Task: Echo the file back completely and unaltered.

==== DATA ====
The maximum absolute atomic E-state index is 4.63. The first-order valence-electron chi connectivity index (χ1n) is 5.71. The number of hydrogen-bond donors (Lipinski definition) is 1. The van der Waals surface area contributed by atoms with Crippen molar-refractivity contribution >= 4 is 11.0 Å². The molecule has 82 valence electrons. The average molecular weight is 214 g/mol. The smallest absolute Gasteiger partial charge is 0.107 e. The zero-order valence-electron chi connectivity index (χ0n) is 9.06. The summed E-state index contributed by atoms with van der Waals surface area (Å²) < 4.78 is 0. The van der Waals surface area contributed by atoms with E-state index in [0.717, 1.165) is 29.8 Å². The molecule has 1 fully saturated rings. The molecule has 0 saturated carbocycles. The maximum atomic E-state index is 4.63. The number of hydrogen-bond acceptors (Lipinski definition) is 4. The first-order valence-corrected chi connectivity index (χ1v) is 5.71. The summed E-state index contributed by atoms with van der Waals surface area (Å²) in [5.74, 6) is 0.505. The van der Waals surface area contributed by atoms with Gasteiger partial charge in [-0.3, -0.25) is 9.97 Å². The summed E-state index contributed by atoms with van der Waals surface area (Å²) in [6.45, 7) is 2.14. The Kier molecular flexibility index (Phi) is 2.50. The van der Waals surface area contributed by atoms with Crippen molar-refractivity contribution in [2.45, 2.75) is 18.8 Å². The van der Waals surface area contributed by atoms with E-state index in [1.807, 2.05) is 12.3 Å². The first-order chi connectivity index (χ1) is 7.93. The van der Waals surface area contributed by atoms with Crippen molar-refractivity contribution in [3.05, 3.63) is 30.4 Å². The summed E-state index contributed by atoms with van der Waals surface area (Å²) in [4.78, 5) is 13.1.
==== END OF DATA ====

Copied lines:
The maximum absolute atomic E-state index is 4.63. The first-order valence-electron chi connectivity index (χ1n) is 5.71. The number of hydrogen-bond donors (Lipinski definition) is 1. The van der Waals surface area contributed by atoms with Crippen molar-refractivity contribution >= 4 is 11.0 Å². The molecule has 82 valence electrons. The average molecular weight is 214 g/mol. The smallest absolute Gasteiger partial charge is 0.107 e. The zero-order valence-electron chi connectivity index (χ0n) is 9.06. The summed E-state index contributed by atoms with van der Waals surface area (Å²) < 4.78 is 0. The van der Waals surface area contributed by atoms with E-state index in [0.717, 1.165) is 29.8 Å². The molecule has 1 fully saturated rings. The molecule has 0 saturated carbocycles. The maximum atomic E-state index is 4.63. The number of hydrogen-bond acceptors (Lipinski definition) is 4. The first-order valence-corrected chi connectivity index (χ1v) is 5.71. The summed E-state index contributed by atoms with van der Waals surface area (Å²) in [5.74, 6) is 0.505. The van der Waals surface area contributed by atoms with Gasteiger partial charge in [-0.3, -0.25) is 9.97 Å². The summed E-state index contributed by atoms with van der Waals surface area (Å²) in [6.45, 7) is 2.14. The Kier molecular flexibility index (Phi) is 2.50. The van der Waals surface area contributed by atoms with Crippen molar-refractivity contribution in [2.45, 2.75) is 18.8 Å². The van der Waals surface area contributed by atoms with E-state index in [1.807, 2.05) is 12.3 Å². The first-order chi connectivity index (χ1) is 7.93. The van der Waals surface area contributed by atoms with Crippen molar-refractivity contribution in [3.05, 3.63) is 30.4 Å². The summed E-state index contributed by atoms with van der Waals surface area (Å²) in [4.78, 5) is 13.1.